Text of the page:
What is an easement?
You may have heard the term easement thrown around from time to time and be unsure of what it is, why it is needed and when it is needed. This is not uncommon as most average suburban homeowners typically wouldn’t have been subjected to one.
Essentially, an easement is a proprietary intangible property right (implied or written) which can be obtained/granted in order to allow access to or the use of someone else’s land for a particular purpose. A common example is a laneway which allows access through a front block to a back block.
However, just because you may want access to your neighbour’s land for a particular purpose, it does not mean you will automatically be granted a legal right to it. Easements can only be created when a series of requirements are satisfied, including the following:
If the above terms are new to you, you’ll likely be asking “what exactly are dominant and servient tenements?” Simply put, the dominant tenement is the land benefiting from, or having the advantage of, the easement, while the servient tenement is the land granting the benefit, and often having the disadvantage of, the easement. In the example referred to above, the dominant tenement would be the back block and the servient tenement would be the front block.
Although most people may associate easements as being expressed in a positive form (by granting specific rights), they can also be expressed in a negative form (by reserving specific rights). For example, a corridor of land reserved for utility services (such as gas and water) which prevents a landowner from being able to use that particular corridor as they wish.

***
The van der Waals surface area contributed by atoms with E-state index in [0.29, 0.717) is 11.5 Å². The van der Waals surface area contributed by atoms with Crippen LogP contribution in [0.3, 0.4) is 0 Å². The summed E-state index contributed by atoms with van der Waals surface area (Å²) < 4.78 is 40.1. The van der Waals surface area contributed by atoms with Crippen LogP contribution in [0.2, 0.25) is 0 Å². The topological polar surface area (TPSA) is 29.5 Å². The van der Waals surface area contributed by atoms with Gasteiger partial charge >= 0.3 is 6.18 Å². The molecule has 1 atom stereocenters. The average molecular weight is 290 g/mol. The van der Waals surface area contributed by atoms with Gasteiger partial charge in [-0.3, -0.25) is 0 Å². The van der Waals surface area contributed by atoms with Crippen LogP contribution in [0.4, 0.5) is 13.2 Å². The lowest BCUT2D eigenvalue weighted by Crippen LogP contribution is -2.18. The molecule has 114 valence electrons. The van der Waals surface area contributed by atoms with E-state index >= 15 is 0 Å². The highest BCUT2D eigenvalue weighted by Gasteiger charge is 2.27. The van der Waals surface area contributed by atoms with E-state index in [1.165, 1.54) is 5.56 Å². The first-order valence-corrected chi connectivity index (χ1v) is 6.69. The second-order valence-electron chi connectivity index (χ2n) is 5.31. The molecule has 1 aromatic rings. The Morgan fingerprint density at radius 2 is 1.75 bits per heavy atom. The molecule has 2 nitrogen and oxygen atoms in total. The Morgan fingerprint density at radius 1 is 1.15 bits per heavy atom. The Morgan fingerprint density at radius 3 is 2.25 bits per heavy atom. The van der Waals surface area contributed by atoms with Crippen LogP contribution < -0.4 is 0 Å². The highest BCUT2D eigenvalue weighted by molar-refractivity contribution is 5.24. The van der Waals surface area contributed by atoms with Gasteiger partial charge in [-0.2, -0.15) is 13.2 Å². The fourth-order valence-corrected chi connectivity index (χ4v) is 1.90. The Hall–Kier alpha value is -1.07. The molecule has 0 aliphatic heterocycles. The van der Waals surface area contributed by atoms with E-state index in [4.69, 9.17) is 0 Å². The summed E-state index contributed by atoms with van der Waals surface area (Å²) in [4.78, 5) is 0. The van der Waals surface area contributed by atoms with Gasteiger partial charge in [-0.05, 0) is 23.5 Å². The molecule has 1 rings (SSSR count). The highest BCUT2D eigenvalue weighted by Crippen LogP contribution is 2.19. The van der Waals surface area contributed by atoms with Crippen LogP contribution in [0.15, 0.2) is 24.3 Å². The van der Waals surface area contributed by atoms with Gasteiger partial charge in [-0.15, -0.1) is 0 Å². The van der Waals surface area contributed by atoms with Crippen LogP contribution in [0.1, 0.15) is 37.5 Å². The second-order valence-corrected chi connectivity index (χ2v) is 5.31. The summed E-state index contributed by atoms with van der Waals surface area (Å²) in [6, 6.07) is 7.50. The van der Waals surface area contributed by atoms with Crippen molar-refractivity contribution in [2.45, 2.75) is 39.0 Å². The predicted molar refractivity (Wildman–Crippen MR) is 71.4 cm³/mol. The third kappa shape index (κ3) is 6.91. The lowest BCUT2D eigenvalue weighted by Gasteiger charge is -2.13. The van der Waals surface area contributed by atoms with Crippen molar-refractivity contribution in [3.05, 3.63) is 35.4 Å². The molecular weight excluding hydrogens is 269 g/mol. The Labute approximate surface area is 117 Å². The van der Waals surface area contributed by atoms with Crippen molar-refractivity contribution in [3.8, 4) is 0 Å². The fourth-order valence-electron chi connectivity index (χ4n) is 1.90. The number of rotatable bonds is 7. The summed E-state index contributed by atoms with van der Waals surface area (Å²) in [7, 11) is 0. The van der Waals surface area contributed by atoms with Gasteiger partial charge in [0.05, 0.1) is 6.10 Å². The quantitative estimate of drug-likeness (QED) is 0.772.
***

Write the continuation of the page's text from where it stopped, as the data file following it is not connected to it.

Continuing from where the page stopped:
The various types of easements
An easement can take many different forms. The most common types are as follows:
An implied easement created by law, as opposed to being created in writing or by agreement. It is often granted because its existence is necessary to achieve just results. For example, the owner of a back block has no access to its land because it is landlocked by the front block. In this situation, the law creates an easement of necessity by granting the owner of the back block a right to use a specified portion of the front block to access its land.
An express easement is formed by agreement or by written direction. For example, a registration on the title of a property granting the owner of a back block the right to utilise a portion of the front block to access its land.
An easement that allows a utility the right to use and access a specific area of another’s property for laying/accessing utilities (such as gas or water). Utility easements are often attached to the title of the property so are passed on when the property is transferred or sold.
An easement that grants a right to limited/specific people to make limited use of the land. For example, the right to draw water from a dam situated within the dominant tenement.
An implied easement acquired by a person other than the landowner by demonstrating that the person has been using the land in a particular manner for at least 20 years without secrecy, permission or force. For example, the owner of a back block using the front block to access the back block without having reached an agreement with the owner of the front block to this effect.
For anyone owning or purchasing a property that carries an easement, it is essential that all rights and obligations are complied with and fully understood, particularly when the easement is favouring one landowner over another. This article is just the tip of the iceberg when it comes to easements!
By Danielle Williams (Solicitor) and Mikayla Ginbey (Intern)
If you would like further information in relation to how the above matters may affect you, please contact us on (08) 9321 5451 or by email at firstname.lastname@example.org.
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The above information is a summary and overview of the matters discussed. This publication does not constitute legal advice and you should seek legal or other professional advice before acting or relying on any of the content.